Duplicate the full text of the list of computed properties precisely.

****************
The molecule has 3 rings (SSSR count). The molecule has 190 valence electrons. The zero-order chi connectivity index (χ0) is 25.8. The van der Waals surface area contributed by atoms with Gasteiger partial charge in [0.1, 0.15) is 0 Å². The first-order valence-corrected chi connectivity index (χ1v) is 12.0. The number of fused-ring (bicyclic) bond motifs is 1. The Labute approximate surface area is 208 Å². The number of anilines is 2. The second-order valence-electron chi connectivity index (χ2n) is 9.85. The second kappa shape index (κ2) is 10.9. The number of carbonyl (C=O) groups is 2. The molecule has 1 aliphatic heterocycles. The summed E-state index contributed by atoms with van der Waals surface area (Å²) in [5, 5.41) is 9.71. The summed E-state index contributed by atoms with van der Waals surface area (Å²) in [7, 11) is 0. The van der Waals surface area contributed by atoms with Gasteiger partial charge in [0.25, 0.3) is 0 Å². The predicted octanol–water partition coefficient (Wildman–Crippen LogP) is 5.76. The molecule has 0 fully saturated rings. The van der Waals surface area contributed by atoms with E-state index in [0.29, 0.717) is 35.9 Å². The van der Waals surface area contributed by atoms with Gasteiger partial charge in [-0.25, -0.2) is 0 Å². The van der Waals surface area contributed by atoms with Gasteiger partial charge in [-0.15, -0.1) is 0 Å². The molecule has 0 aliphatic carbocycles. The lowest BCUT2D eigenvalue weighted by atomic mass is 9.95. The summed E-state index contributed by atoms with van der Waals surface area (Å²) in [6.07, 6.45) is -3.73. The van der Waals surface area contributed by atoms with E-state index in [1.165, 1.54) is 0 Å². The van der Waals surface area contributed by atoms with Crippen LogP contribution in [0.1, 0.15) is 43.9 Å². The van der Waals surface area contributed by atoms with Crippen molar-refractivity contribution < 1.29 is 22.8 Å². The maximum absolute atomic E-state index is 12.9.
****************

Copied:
The molecule has 3 rings (SSSR count). The molecule has 190 valence electrons. The zero-order chi connectivity index (χ0) is 25.8. The van der Waals surface area contributed by atoms with Gasteiger partial charge in [0.1, 0.15) is 0 Å². The first-order valence-corrected chi connectivity index (χ1v) is 12.0. The number of fused-ring (bicyclic) bond motifs is 1. The Labute approximate surface area is 208 Å². The number of anilines is 2. The second-order valence-electron chi connectivity index (χ2n) is 9.85. The second kappa shape index (κ2) is 10.9. The number of carbonyl (C=O) groups is 2. The molecule has 1 aliphatic heterocycles. The summed E-state index contributed by atoms with van der Waals surface area (Å²) in [5, 5.41) is 9.71. The summed E-state index contributed by atoms with van der Waals surface area (Å²) in [7, 11) is 0. The van der Waals surface area contributed by atoms with Gasteiger partial charge in [0.25, 0.3) is 0 Å². The predicted octanol–water partition coefficient (Wildman–Crippen LogP) is 5.76. The molecule has 0 fully saturated rings. The van der Waals surface area contributed by atoms with E-state index in [0.29, 0.717) is 35.9 Å². The van der Waals surface area contributed by atoms with Gasteiger partial charge in [-0.25, -0.2) is 0 Å². The van der Waals surface area contributed by atoms with Gasteiger partial charge in [-0.15, -0.1) is 0 Å². The molecule has 0 aliphatic carbocycles. The lowest BCUT2D eigenvalue weighted by atomic mass is 9.95. The summed E-state index contributed by atoms with van der Waals surface area (Å²) in [6.07, 6.45) is -3.73. The van der Waals surface area contributed by atoms with E-state index in [1.165, 1.54) is 0 Å². The van der Waals surface area contributed by atoms with Crippen LogP contribution in [0.1, 0.15) is 43.9 Å². The van der Waals surface area contributed by atoms with Crippen molar-refractivity contribution < 1.29 is 22.8 Å². The maximum absolute atomic E-state index is 12.9.